PGA Championship of Golfers: Tiger Woods stumbles in pain

Tiger Woods is the biggest star in the golf world, but in terms of sport, he will probably no longer be at the top in the long term.

PGA Championship of Golfers: Tiger Woods stumbles in pain

Tiger Woods is the biggest star in the golf world, but in terms of sport, he will probably no longer be at the top in the long term. It is a small miracle that the American is still playing after a devastating accident. The aftermath continues to affect Woods severely.

Golf pro Rory McIlroy took the lead on a tough day for superstar Tiger Woods as the 104th PGA Championship got underway. The Northern Irishman played a round of 65 at the Southern Hills Country Club in the US state of Oklahoma on Thursday (local time), staying five strokes under par.

Woods, who completed the first lap together with the Northern Irishman and Jordan Spieth, stumbled after a very good start and clearly had problems with his operated leg. In his second PGA tournament since the serious car accident, he ended up with a round of 74 and, like Martin Kaymer, who needed 76 shots, has to worry about the cut on Friday. Alex Cejka played a round of 72.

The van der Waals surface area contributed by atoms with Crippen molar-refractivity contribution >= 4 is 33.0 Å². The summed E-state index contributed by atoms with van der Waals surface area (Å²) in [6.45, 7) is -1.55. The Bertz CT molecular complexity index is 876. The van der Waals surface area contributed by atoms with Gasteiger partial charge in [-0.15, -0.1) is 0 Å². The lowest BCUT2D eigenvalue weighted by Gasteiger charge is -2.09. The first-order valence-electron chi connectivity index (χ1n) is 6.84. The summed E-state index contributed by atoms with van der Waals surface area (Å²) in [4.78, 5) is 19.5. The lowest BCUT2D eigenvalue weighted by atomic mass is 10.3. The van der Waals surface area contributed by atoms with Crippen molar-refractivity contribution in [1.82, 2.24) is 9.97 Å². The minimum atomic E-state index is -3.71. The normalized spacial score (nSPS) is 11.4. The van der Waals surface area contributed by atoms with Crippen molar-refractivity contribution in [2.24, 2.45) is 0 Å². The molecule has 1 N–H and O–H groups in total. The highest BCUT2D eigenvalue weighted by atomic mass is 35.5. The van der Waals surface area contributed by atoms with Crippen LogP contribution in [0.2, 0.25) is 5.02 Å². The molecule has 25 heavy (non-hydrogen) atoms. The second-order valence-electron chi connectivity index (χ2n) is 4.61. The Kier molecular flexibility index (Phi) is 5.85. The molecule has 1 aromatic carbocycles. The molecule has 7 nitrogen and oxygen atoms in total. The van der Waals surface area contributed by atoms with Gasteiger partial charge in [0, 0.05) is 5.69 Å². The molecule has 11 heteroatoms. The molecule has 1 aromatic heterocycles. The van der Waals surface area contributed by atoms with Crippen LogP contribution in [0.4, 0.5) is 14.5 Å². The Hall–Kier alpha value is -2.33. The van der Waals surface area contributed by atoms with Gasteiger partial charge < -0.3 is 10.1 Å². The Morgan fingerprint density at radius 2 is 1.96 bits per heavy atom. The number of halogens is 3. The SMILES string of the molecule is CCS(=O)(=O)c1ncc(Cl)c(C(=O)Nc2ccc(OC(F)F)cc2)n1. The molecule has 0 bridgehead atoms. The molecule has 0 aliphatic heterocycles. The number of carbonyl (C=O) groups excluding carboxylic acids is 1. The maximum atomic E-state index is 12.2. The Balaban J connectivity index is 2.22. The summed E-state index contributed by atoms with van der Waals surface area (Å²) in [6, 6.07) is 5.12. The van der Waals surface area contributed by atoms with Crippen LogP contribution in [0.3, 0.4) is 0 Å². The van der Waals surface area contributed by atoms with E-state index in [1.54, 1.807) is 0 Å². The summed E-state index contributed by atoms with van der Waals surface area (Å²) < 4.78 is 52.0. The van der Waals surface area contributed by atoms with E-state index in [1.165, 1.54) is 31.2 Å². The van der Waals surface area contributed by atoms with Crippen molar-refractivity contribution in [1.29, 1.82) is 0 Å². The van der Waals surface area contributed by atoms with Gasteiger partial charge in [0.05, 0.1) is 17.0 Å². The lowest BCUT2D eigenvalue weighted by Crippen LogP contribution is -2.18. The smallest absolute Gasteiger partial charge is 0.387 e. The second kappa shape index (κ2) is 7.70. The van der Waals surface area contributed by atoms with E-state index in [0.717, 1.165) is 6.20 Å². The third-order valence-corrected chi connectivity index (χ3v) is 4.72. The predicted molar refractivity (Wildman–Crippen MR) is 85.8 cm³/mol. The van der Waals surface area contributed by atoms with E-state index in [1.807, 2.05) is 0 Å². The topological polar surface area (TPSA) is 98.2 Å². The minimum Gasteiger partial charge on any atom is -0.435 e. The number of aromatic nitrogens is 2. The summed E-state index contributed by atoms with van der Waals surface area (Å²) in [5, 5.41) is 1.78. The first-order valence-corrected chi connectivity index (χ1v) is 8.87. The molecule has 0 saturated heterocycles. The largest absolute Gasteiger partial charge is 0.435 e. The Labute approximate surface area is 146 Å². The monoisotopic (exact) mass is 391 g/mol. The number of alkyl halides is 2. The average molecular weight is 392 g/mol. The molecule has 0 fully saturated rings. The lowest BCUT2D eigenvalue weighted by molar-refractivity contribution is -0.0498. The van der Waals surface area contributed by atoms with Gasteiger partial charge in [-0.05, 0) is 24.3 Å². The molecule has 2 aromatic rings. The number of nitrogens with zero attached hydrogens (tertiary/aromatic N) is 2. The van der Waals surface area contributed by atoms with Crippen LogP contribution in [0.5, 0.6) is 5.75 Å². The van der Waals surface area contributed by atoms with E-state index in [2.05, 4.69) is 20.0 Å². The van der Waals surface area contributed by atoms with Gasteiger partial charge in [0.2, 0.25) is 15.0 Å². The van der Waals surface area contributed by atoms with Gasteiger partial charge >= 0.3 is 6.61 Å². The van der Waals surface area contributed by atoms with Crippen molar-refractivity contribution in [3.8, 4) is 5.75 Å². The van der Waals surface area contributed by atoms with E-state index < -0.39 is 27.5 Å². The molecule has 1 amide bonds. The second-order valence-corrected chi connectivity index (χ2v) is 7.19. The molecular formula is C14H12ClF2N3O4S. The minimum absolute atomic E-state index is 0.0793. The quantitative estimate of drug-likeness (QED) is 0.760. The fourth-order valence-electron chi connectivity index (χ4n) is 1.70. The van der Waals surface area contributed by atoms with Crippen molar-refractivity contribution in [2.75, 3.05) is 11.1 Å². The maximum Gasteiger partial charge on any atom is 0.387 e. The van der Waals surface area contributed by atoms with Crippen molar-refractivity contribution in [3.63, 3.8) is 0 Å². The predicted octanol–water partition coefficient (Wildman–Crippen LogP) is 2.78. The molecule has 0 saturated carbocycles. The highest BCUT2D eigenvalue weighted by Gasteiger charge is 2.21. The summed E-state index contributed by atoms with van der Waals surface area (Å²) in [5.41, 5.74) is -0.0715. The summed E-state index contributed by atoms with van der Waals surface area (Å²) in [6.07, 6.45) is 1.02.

"My leg didn't feel as good as I would have liked," said Woods after the start. Two early birdies had the fans cheering, but after that not much worked out for the 15-time major winner. "I just can't put any weight on it. Weight hurts, pulling the trigger hurts, running hurts, turning hurts," he said with a wry smile. Woods had finished his comeback at the Augusta Masters in a remarkable 47th place under the circumstances and confidently said before the start in Tulsa that he believed he was stronger than he was in April.

McIlroy, on the other hand, was able to give information about day one with satisfaction. "It felt very good," he told US television. "I came here in good form, so I knew my game was there and it was just a matter of putting my game into practice." Going into Friday's second round, McIlroy has a one-shot lead over Americans Will Zalatoris and Tom Hoge. Justin Thomas is two strokes behind in tied fourth place. The Masters winner Scottie Scheffler, who was so outstanding recently, stumbled a bit and is one stroke over par in shared 38th place.


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